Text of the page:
In this post, I’ll detail some of the interactive and moving features KiwiMill has added to the various models we have made recently.

TV in a ModelMiniature TV embedded into a Times Square Model
A trade show company came to us with ideas on how to add excitement to their trade show booth. The models were for CES, which is a consumer event, so first  people had to be attracted to the display and then were encouraged to pick up the cameras and take pictures using the zoom functions in order  to see the smallest details of the models. The TV in this model has a 1.8″ screen which was connected to a DVD player. This added movement and excitement to an otherwise static display model.

Computerized Asphalt Plant Model
This was a unique model for KiwiMill. Our client designed embedded controllers for asphalt plants and wanted to demonstrate the unique capabilities of their controllers on a working model. The client specified which parts of the model needed to function and KiwiMill created an interface to allow the model to animiate using their product. This model had numerous moving parts driven by motors and linear actuators.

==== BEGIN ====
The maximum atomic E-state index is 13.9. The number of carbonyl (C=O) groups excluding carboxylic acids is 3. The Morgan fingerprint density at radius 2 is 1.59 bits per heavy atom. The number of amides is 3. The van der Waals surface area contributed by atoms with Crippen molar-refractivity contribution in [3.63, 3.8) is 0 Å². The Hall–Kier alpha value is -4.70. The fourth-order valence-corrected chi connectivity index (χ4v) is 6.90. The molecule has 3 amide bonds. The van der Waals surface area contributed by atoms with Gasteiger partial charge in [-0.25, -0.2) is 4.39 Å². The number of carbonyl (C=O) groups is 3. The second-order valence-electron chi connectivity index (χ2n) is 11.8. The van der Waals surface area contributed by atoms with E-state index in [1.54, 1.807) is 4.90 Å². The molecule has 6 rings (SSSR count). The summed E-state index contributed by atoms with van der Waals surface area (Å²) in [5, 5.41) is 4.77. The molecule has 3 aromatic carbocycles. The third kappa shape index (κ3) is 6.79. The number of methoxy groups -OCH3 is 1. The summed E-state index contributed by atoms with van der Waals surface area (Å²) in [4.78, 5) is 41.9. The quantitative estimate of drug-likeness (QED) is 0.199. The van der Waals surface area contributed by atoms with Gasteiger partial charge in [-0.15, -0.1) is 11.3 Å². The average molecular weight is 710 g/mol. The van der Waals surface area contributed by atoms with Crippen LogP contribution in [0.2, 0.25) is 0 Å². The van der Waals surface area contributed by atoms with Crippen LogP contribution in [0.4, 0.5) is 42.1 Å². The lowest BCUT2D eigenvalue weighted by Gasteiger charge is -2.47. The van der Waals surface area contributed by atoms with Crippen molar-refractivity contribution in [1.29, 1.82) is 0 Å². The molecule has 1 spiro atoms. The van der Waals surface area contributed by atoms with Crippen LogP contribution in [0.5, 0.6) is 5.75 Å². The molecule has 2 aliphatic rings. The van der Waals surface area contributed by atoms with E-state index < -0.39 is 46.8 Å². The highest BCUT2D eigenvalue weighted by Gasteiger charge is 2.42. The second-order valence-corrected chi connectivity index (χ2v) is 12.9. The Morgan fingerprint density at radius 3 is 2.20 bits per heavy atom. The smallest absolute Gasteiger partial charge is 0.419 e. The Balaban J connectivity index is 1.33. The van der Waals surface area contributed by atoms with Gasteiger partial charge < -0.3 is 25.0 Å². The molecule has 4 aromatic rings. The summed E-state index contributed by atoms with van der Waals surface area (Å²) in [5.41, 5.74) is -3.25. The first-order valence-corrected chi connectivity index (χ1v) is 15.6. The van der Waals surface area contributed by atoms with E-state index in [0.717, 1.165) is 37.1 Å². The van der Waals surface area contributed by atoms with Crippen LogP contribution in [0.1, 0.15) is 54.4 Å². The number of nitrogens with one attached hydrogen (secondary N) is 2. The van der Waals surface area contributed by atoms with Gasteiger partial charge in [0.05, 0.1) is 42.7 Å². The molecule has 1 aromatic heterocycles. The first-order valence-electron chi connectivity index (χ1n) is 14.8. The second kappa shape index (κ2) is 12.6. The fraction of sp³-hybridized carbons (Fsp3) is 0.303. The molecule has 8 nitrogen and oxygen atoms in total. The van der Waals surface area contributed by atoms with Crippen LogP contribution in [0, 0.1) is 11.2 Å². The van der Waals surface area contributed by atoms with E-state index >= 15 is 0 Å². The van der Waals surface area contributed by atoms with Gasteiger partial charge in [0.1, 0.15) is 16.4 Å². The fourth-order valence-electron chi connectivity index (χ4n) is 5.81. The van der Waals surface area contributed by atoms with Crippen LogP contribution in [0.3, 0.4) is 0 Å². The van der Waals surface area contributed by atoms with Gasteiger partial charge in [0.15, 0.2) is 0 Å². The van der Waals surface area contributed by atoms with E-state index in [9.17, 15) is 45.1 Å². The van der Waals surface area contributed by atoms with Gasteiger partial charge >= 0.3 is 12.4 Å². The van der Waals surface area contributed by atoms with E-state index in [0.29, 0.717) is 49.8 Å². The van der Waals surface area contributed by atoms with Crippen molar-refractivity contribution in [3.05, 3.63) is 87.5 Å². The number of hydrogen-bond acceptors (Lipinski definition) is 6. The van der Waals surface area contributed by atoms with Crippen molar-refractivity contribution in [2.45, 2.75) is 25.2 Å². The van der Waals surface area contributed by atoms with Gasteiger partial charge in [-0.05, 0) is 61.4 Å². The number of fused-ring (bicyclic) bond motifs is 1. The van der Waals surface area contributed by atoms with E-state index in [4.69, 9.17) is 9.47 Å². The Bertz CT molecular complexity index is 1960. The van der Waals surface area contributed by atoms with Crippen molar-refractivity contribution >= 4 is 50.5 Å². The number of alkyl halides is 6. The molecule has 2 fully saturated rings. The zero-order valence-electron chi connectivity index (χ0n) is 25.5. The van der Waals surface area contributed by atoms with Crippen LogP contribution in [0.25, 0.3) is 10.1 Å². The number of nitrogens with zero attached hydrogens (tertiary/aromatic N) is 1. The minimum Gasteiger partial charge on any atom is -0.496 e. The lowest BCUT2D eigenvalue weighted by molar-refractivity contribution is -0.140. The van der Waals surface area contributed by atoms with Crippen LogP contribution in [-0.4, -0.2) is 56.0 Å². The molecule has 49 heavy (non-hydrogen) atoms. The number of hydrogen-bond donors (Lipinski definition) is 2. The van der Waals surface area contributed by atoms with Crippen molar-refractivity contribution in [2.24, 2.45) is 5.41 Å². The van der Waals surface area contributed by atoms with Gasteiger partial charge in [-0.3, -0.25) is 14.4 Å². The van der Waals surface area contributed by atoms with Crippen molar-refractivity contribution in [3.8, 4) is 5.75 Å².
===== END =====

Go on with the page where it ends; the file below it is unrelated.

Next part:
Road Construction Truck Model
This road construction truck model is used to demonstrate the numerous features our customer built into their truck. Take a look at the video below and you’ll see just how many of these we were able to build into this model including sounds, moving parts, lights, arrow flashers, etc.

Working Hydroelectric Dam
This model was built for the U.S. government to demonstrate how hydroelectric power was created. It included a valve that could be opened to allow water to flow through a working turbine. When flow and turbine were activated, the sign on top of the turbine would light, simulating electricity generation.